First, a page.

Melania Terrazas-Gallego
University of La Rioja, Spain | Published: 15 March, 2014 | Views:
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This essay focuses on Claire Keegan’s markedly satirical understanding of the inadequacy of quotidian reality in rural Ireland and its tragic effects on people, especially on women, as well as in Keegan’s use of the short story genre to concentrate on the quality of seeing rather than on moralizing issues – a technique which has led her way of writing to be considered cold, externalist and non-emotional.  To this end, I shall explore which of the rhetorical strategies of the satirical apparatus are present in three stories from her 2007 collection Walk the Blue Fields: “Walk the Blue Fields”, “The Forester’s Daughter” and “Night of the Quicken Trees”.

Este artículo se centra en la visión marcadamente satírica que Claire Keegan ofrece de las deficiencias de la realidad cotidiana en la Irlanda rural, y las trágicas consecuencias que acarrean a la gente, en particular a las mujeres, así como en la utilización por parte de la autora del relato breve para centrarse en la forma de ver las cosas más que como vehículo para moralizar. Este rasgo definitorio de la técnica de Keegan explica por qué su manera de escribir es considerada fría, externa y aséptica. Para ello examinaré las técnicas satíricas empleadas por Keegan en tres historias de su colección Walk the Blue Fields (2007): “Walk the Blue Fields”, “The Forester’s Daughter” y “Night of the Quicken Trees”.

Claire Keegan; relato breve; retórica de la sátira; contingencia; Irlanda rural.


Irish writers have demonstrated their commitment to the short story genre through experimentation with varied stylistic techniques. In an insightful essay, Ingman (2009: 227) underlines this assumption of experimentation and focuses on Irish women writers, noting, for example, that their short stories present “a vignette to contemplate” and that the genre ignores “causality in favour of conveying a moment of insight”. In this same essay, Ingman (259-260) argues that in every period the Irish short story seems to have perceived the shortcomings of everyday reality and that in the latter part of the twentieth century many anthologies highlighted Irish women’s contribution to the quality and range of the genre. This essay explores this urge in Irish women writers to experiment with the short story form by focusing on Claire Keegan’s distinctive satirical understanding of the inadequacy of quotidian reality in rural Ireland in three stories from her second collection, Walk the Blue Fields (2007): “Walk the Blue Fields”, “The Forester’s Daughter” and “Night of the Quicken Trees”.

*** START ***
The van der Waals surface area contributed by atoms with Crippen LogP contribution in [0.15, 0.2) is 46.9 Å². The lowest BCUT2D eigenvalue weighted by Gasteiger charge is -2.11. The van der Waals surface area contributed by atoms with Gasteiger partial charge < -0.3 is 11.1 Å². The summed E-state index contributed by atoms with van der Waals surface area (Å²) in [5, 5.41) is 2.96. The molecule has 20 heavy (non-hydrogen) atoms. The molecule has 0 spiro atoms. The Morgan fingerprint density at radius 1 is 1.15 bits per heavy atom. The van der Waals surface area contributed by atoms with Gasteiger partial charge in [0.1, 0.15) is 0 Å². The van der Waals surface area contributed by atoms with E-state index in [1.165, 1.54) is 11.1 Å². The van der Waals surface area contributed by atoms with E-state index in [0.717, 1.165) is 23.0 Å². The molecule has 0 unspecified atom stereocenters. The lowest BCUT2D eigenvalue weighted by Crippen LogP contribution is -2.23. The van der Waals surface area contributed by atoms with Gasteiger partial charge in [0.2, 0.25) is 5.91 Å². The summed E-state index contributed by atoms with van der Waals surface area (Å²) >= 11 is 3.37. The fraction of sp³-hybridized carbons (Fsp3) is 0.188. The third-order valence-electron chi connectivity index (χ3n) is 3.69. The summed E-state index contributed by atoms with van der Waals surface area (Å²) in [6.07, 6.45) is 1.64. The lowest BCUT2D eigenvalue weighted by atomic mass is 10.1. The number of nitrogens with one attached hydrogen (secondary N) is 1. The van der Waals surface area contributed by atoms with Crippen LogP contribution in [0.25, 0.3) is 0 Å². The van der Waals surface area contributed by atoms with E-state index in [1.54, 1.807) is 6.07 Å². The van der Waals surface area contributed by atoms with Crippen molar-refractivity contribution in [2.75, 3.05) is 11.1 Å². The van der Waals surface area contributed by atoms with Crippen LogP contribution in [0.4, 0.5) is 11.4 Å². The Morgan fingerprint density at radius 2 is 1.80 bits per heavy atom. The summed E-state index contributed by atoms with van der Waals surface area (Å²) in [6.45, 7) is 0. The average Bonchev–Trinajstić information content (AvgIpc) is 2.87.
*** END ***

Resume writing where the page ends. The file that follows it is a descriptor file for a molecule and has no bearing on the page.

My discussion is prompted by three related questions: why is it that Keegan feels attracted to the short story form? Why is it that her perceptions about the failings of daily life in rural Ireland are best expressed in the satirical mode? And is the overall impact of her stories only rational and satirical, or emotional and tragic as well? In an interview with Declan Meade (2008), Keegan answers the first question by saying that “there is a strictness about it which I really admire

[…] the short story is like a poem in that there is nothing lost. Everything is savoured.” Keegan describes the genre as synonymous with suddenness, intensity, visual impact, contemplation and imagination. In other words, the short story allows the writer to show glimpses of changing Irish social mores, and to achieve a rapid and incisive insight into these changes, particularly when compared to the more leisurely procedures of the novel. Bearing in mind these aspects, as Ingman (2009: 255) explains, it is striking that “in contrast to many of her female predecessors of the 1970s and 1980s, Keegan eschews the short story as a vehicle for socio-cultural messages, concentrating instead, like McGahern, on the quality of seeing.” This defining feature of Keegan’s technique explains why her way of writing is cold, externalist and non-emotional. Keegan usually selects one case of typical behaviour or misbehaviour in order to bring out the full-blooded responses of which her characters are typically capable. In “Night of the Quicken Trees”, for example, a goat called Josephine usually sleeps with its owner, Stack, who rubs “Palmolive on her teats and always remember[s]to bring her fig rolls from the town” (134). Keegan’s introduction of these scatological elements into the story contributes to highlighting the sense of detachment that satire conveys. The writer uses satire in order to depict Stack as a very unattractive and grotesque character. Furthermore, Stack is depicted as a tragic character, because his eccentric behaviour is rooted in unfulfilled passions in the past (“He wished he hadn’t wasted all those years on the farmer’s daughter”[…][he had] “never been in love” (155)). Nor are their long-term psychic effects overcome in the present, even though Stack is emotionally fulfilled by his partner Margaret, and they have a child called Michael at the end of the story. Keegan favours an amoral1

type of satire. As she herself acknowledges, “In a way I am amoral with regard to what I write about. I just write. If there are repercussions on a personal level with my writing, then I will deal with them on a personal level. I will not be bound by some kind of self-imposed censorship” (Meade 2000/2001). Keegan’s stories imply that Irish men and women must change and that it is a moral matter. In the discussion that follows, I shall explore Keegan’s satirical procedures in the three stories specified, in relation to her peculiar representation of Irish rural life.